Today I’d like to look at a component people often overlook; the “transfer case.”
Most off-highway equipment operates in a dirt road environment. Because of this, transmission power must be forwarded to both the rear and front axles. This is accomplished by the transfer case. This Tip will focus on the transfer case, what it does, how it does it, typical fluids, performance issues and support that we can provide to improve both equipment performance and customer productivity.
So grab a drink, sit back and let’s learn together.
Transfer Case Basics
The transfer case is a device that splits power between the front and rear axles. It is attached at the rear of the transmission and is most often of two or three shaft design. (See figure 1).
Transfer cases contain drive gears or chains, bearings, seals/gaskets, and drive shaft yokes. They may provide 1:1 gear ratio from the transmission or 2:1 if further transmission speed reduction is needed to improve vehicle traction. Most transfer cases have a clutch that allows decoupling from the front axle when conditions warrant.
Transfer cases are important as they distribute power to where it is needed. Though small compared to other components, a problem with a transfer case impacts the entire drive train and may disable the vehicle. Typical problems include:
Cost to repair or replace a heavy duty off-highway transfer case may be in excess of $2,000 for a rebuild kit (without gearing) plus labor. If you include 8 hours of downtime and lost productivity, the actual expense my exceed $120,000 in labor ($1,200 = 2 Men x $75 / Hr Labor Rate x 8 Hours) and lost productivity ($120,000 = 800 tons product impacted at $150/Ton). This number could be even higher if the repair parts are not on hand and cause further delays. These expenses can all be avoided through understanding how a transfer case operates and knowing the early warning signs of a problem before it becomes a major operational and productivity issue.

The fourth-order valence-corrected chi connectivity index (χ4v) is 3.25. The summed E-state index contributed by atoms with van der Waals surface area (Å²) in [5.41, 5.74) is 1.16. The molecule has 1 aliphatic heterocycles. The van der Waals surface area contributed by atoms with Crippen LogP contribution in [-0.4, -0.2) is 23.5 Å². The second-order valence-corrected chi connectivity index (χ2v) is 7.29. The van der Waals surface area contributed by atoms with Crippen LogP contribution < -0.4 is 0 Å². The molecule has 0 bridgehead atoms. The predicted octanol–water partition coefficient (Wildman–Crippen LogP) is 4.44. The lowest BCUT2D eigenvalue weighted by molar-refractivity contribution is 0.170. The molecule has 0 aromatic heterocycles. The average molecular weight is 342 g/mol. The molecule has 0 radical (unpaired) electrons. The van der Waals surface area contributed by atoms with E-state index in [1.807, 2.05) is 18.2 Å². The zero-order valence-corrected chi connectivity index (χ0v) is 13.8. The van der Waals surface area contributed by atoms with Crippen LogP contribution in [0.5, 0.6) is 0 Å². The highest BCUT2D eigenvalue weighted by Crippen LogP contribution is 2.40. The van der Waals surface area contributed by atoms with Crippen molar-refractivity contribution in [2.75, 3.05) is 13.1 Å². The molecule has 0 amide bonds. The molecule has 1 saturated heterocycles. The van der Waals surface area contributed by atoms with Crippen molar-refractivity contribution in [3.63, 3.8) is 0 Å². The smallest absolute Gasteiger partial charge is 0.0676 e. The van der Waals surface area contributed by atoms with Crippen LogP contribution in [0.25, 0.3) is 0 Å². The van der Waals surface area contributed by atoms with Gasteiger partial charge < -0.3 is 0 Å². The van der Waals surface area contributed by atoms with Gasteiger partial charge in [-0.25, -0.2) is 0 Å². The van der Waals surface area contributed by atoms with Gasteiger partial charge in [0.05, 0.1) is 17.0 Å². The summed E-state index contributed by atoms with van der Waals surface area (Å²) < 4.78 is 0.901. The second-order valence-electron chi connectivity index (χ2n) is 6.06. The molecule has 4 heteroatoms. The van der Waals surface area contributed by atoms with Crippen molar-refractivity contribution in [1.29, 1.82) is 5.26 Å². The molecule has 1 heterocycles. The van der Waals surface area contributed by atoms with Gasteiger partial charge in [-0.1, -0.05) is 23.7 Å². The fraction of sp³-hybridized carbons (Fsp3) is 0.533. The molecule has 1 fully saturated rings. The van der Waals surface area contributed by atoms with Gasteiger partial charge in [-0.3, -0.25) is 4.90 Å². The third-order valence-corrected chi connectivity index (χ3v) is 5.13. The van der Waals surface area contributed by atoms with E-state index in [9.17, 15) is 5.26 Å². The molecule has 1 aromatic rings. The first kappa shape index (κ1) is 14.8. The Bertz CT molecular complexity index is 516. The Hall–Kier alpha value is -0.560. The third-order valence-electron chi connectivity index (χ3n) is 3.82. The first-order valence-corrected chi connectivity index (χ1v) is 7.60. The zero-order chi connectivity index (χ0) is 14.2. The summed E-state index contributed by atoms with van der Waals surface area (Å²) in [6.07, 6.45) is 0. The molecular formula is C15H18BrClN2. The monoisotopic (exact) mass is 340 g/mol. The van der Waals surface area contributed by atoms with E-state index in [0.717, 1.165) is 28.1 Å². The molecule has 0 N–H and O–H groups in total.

Mobil Transmission Fluids
Transmission fluids are used in most transfer case applications and are separate from the oils in the transmission. They provide engagement power and lubricate bearings, gears, chains, clutch packs and seals. In addition, transfer case lubricants (transmission lubricants) act as a heat transfer medium, and act as a lubricant for a control circuit if equipped. They must have an operating range from the lowest expected ambient temperature to over 150°C for extended periods. As such, transmission fluids for the transfer case must contain:
The recommendation for transmission oils is governed by the Original Equipment Manufacturers (OEM) for both on and off-highway equipment. Mobil products that are used in these applications include:
For additional products or product specifications, please refer to the current Mobil Product Data Booklet or consult your local Mobil representative. Also check out our additional content on our new Mobil Lubricants North America LinkedIn page. Until next time!